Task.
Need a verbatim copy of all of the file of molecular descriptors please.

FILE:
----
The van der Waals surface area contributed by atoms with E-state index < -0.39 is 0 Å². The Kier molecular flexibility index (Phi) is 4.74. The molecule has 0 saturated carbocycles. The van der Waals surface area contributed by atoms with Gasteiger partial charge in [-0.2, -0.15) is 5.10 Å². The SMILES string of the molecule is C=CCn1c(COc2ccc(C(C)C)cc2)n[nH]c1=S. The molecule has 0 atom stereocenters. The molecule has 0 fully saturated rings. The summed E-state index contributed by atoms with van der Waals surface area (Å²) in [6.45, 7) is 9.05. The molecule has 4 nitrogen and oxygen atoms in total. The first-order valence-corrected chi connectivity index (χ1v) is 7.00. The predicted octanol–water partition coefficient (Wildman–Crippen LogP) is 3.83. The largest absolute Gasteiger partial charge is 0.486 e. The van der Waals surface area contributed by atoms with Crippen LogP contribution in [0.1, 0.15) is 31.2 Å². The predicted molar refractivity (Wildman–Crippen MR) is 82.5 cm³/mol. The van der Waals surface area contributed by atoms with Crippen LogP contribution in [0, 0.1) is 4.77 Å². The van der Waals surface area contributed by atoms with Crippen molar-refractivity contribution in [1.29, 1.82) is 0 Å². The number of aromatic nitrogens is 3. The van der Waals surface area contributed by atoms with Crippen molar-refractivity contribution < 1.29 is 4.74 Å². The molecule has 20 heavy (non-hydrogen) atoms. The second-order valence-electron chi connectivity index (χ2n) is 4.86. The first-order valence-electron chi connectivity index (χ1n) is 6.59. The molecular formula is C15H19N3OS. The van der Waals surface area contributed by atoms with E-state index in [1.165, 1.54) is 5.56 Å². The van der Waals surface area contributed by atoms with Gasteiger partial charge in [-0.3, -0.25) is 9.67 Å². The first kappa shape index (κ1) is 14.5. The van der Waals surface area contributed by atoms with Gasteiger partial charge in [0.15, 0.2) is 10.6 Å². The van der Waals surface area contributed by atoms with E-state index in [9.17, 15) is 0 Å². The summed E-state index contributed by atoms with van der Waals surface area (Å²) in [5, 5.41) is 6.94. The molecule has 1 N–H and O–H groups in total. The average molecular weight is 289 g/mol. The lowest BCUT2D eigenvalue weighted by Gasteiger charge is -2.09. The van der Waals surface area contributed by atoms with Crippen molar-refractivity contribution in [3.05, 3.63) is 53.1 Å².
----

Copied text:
The van der Waals surface area contributed by atoms with E-state index < -0.39 is 0 Å². The Kier molecular flexibility index (Phi) is 4.74. The molecule has 0 saturated carbocycles. The van der Waals surface area contributed by atoms with Gasteiger partial charge in [-0.2, -0.15) is 5.10 Å². The SMILES string of the molecule is C=CCn1c(COc2ccc(C(C)C)cc2)n[nH]c1=S. The molecule has 0 atom stereocenters. The molecule has 0 fully saturated rings. The summed E-state index contributed by atoms with van der Waals surface area (Å²) in [6.45, 7) is 9.05. The molecule has 4 nitrogen and oxygen atoms in total. The first-order valence-corrected chi connectivity index (χ1v) is 7.00. The predicted octanol–water partition coefficient (Wildman–Crippen LogP) is 3.83. The largest absolute Gasteiger partial charge is 0.486 e. The van der Waals surface area contributed by atoms with Crippen LogP contribution in [0.1, 0.15) is 31.2 Å². The predicted molar refractivity (Wildman–Crippen MR) is 82.5 cm³/mol. The van der Waals surface area contributed by atoms with Crippen LogP contribution in [0, 0.1) is 4.77 Å². The van der Waals surface area contributed by atoms with Crippen molar-refractivity contribution in [1.29, 1.82) is 0 Å². The number of aromatic nitrogens is 3. The van der Waals surface area contributed by atoms with Crippen molar-refractivity contribution < 1.29 is 4.74 Å². The molecule has 20 heavy (non-hydrogen) atoms. The second-order valence-electron chi connectivity index (χ2n) is 4.86. The first-order valence-electron chi connectivity index (χ1n) is 6.59. The molecular formula is C15H19N3OS. The van der Waals surface area contributed by atoms with E-state index in [1.165, 1.54) is 5.56 Å². The van der Waals surface area contributed by atoms with Gasteiger partial charge in [-0.3, -0.25) is 9.67 Å². The first kappa shape index (κ1) is 14.5. The van der Waals surface area contributed by atoms with Gasteiger partial charge in [0.15, 0.2) is 10.6 Å². The van der Waals surface area contributed by atoms with E-state index in [9.17, 15) is 0 Å². The summed E-state index contributed by atoms with van der Waals surface area (Å²) in [5, 5.41) is 6.94. The molecule has 1 N–H and O–H groups in total. The average molecular weight is 289 g/mol. The lowest BCUT2D eigenvalue weighted by Gasteiger charge is -2.09. The van der Waals surface area contributed by atoms with Crippen molar-refractivity contribution in [3.05, 3.63) is 53.1 Å².